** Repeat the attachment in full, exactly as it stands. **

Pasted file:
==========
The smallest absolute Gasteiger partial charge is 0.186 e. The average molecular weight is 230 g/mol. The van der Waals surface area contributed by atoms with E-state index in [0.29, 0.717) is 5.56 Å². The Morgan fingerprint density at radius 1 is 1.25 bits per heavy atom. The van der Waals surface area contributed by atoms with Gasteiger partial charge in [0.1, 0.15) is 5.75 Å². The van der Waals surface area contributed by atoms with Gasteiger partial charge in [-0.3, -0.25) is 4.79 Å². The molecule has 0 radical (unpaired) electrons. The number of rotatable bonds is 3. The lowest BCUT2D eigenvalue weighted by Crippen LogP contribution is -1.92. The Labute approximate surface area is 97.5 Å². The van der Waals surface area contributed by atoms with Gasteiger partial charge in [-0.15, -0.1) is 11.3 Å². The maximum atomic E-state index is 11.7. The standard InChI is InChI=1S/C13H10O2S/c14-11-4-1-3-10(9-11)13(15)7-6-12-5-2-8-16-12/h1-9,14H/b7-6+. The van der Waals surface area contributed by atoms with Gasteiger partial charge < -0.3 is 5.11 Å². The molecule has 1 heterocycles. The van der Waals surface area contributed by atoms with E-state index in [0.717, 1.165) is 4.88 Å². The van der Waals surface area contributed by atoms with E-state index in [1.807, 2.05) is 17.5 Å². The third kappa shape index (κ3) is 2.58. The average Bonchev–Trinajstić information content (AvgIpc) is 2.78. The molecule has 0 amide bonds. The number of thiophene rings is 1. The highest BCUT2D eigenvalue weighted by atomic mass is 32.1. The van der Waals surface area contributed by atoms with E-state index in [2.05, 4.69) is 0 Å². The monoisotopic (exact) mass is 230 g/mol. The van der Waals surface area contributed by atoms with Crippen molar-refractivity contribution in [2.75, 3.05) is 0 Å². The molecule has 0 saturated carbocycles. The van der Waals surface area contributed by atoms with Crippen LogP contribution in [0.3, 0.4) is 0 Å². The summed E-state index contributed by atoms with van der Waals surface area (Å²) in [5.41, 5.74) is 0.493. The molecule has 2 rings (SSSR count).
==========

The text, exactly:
The smallest absolute Gasteiger partial charge is 0.186 e. The average molecular weight is 230 g/mol. The van der Waals surface area contributed by atoms with E-state index in [0.29, 0.717) is 5.56 Å². The Morgan fingerprint density at radius 1 is 1.25 bits per heavy atom. The van der Waals surface area contributed by atoms with Gasteiger partial charge in [0.1, 0.15) is 5.75 Å². The van der Waals surface area contributed by atoms with Gasteiger partial charge in [-0.3, -0.25) is 4.79 Å². The molecule has 0 radical (unpaired) electrons. The number of rotatable bonds is 3. The lowest BCUT2D eigenvalue weighted by Crippen LogP contribution is -1.92. The Labute approximate surface area is 97.5 Å². The van der Waals surface area contributed by atoms with Gasteiger partial charge in [-0.15, -0.1) is 11.3 Å². The maximum atomic E-state index is 11.7. The standard InChI is InChI=1S/C13H10O2S/c14-11-4-1-3-10(9-11)13(15)7-6-12-5-2-8-16-12/h1-9,14H/b7-6+. The van der Waals surface area contributed by atoms with Gasteiger partial charge < -0.3 is 5.11 Å². The molecule has 1 heterocycles. The van der Waals surface area contributed by atoms with E-state index in [0.717, 1.165) is 4.88 Å². The van der Waals surface area contributed by atoms with E-state index in [1.807, 2.05) is 17.5 Å². The third kappa shape index (κ3) is 2.58. The average Bonchev–Trinajstić information content (AvgIpc) is 2.78. The molecule has 0 amide bonds. The number of thiophene rings is 1. The highest BCUT2D eigenvalue weighted by atomic mass is 32.1. The van der Waals surface area contributed by atoms with E-state index in [2.05, 4.69) is 0 Å². The monoisotopic (exact) mass is 230 g/mol. The van der Waals surface area contributed by atoms with Crippen molar-refractivity contribution in [2.75, 3.05) is 0 Å². The molecule has 0 saturated carbocycles. The van der Waals surface area contributed by atoms with Crippen LogP contribution in [0.3, 0.4) is 0 Å². The summed E-state index contributed by atoms with van der Waals surface area (Å²) in [5.41, 5.74) is 0.493. The molecule has 2 rings (SSSR count).